With reports of standing ovations Tuesday evening at the Isabel Bader Theatre in Toronto, Susanne Bier's "In a Better World" is off to a promising start here at the outset of the film's international release. The first reviews follow suit with praise of the Danish director's latest drama that brings us to a refugee camp in Africa and to everyday life in a Danish provincial town, where the lives of two families intersect.
Screen's Mike Goodridge sees the film as "another strong entry in the cannon of intense human dramas from director Susanne Bier and screenwriter Anders Thomas Jensen" and an excellent example of a Bier-film at its best: "Bier always presents us with the most acute, out-of-the-ordinary human dilemmas and dramatises them with such keen verite realism that the audience is immediately locked into the (melo)drama with no time for doubt or skepticism." See full review
Reelfilm.com calls the film "a dramatic masterpiece" due to the director's acute eye for "transforming each and every one of the film's central characters into fully-fleshed out, entirely compelling figures whose exploits one can't help but latch onto." See full review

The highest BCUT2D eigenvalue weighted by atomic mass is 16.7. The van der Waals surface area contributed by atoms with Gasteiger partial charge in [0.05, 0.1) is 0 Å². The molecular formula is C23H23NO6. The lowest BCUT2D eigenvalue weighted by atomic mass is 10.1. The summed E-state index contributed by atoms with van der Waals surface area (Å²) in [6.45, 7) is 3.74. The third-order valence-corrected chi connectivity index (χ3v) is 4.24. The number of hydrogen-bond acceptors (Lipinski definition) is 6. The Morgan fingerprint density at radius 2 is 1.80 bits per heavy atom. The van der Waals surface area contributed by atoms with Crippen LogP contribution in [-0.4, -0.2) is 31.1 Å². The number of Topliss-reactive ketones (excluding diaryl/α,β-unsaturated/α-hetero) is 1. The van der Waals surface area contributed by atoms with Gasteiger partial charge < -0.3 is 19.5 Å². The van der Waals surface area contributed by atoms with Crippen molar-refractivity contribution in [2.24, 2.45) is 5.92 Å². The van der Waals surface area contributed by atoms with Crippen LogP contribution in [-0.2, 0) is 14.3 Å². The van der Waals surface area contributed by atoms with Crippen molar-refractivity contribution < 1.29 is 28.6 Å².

"Effortless" storytelling, "gorgeous" images and an acting "beyond excellent" are some of the highlights according to film blogger Brad Brevet on Ropeofsilicon.com. Part of the film's attraction is that it gives cause for serious reflection. "On top of being emotionally ravaging, 'In a Better World' asks some fascinating questions and you can't help but wonder just what exactly you would do under similar circumstances." See full review
Sold to Sony
Competing in TIFF's prestigious Special Presentations programme, "In a Better World" gained momentum earlier this year in Cannes, where the film sold to 30 countries and was picked up by Sony Pictures Classics for distribution on the North American market.
At the national boxoffice, the film is likely to become one of this year's bestselling Danish titles. After only three weeks in cinemas, the film has reached more than 200,000 tickets. Danish distributor Nordisk Film expects it to perform as well as Bier's 2004 hit "Brothers", reaching 424,000 tickets.